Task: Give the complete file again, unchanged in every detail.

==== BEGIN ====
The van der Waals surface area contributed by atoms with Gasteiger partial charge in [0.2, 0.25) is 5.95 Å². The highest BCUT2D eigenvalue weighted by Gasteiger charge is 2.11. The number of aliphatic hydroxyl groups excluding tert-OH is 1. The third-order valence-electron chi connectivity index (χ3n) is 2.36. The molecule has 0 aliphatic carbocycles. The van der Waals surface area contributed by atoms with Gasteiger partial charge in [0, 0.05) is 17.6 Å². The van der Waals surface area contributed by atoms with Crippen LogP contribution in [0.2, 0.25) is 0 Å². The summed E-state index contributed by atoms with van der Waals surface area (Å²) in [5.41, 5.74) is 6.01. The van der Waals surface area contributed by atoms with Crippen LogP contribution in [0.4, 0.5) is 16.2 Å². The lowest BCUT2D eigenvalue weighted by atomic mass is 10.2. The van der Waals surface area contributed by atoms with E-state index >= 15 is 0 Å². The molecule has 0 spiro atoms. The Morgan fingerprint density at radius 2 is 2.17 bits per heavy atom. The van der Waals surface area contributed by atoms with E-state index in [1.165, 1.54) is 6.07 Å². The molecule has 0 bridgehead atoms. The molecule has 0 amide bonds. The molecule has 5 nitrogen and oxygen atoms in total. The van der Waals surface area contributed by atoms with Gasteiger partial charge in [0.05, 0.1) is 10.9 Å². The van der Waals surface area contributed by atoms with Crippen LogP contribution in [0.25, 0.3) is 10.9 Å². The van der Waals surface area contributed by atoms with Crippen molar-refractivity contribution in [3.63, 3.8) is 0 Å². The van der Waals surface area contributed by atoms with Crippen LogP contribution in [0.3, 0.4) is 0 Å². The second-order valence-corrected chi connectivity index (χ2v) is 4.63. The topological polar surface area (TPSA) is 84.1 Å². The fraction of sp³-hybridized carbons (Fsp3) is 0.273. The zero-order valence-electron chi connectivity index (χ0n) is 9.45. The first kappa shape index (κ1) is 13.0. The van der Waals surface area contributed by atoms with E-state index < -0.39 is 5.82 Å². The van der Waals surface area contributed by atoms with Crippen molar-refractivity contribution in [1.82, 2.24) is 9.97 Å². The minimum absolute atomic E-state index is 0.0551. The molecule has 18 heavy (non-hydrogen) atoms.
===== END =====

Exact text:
The van der Waals surface area contributed by atoms with Gasteiger partial charge in [0.2, 0.25) is 5.95 Å². The highest BCUT2D eigenvalue weighted by Gasteiger charge is 2.11. The number of aliphatic hydroxyl groups excluding tert-OH is 1. The third-order valence-electron chi connectivity index (χ3n) is 2.36. The molecule has 0 aliphatic carbocycles. The van der Waals surface area contributed by atoms with Gasteiger partial charge in [0, 0.05) is 17.6 Å². The van der Waals surface area contributed by atoms with Crippen LogP contribution in [0.2, 0.25) is 0 Å². The summed E-state index contributed by atoms with van der Waals surface area (Å²) in [5.41, 5.74) is 6.01. The van der Waals surface area contributed by atoms with Crippen LogP contribution in [0.4, 0.5) is 16.2 Å². The lowest BCUT2D eigenvalue weighted by atomic mass is 10.2. The van der Waals surface area contributed by atoms with E-state index >= 15 is 0 Å². The molecule has 0 spiro atoms. The Morgan fingerprint density at radius 2 is 2.17 bits per heavy atom. The van der Waals surface area contributed by atoms with E-state index in [1.165, 1.54) is 6.07 Å². The molecule has 0 bridgehead atoms. The molecule has 0 amide bonds. The molecule has 5 nitrogen and oxygen atoms in total. The van der Waals surface area contributed by atoms with Gasteiger partial charge in [0.05, 0.1) is 10.9 Å². The van der Waals surface area contributed by atoms with Crippen LogP contribution in [0.25, 0.3) is 10.9 Å². The van der Waals surface area contributed by atoms with Crippen molar-refractivity contribution in [3.63, 3.8) is 0 Å². The van der Waals surface area contributed by atoms with Crippen LogP contribution in [0.3, 0.4) is 0 Å². The second-order valence-corrected chi connectivity index (χ2v) is 4.63. The topological polar surface area (TPSA) is 84.1 Å². The fraction of sp³-hybridized carbons (Fsp3) is 0.273. The zero-order valence-electron chi connectivity index (χ0n) is 9.45. The first kappa shape index (κ1) is 13.0. The van der Waals surface area contributed by atoms with E-state index < -0.39 is 5.82 Å². The van der Waals surface area contributed by atoms with Crippen molar-refractivity contribution in [1.82, 2.24) is 9.97 Å². The minimum absolute atomic E-state index is 0.0551. The molecule has 18 heavy (non-hydrogen) atoms.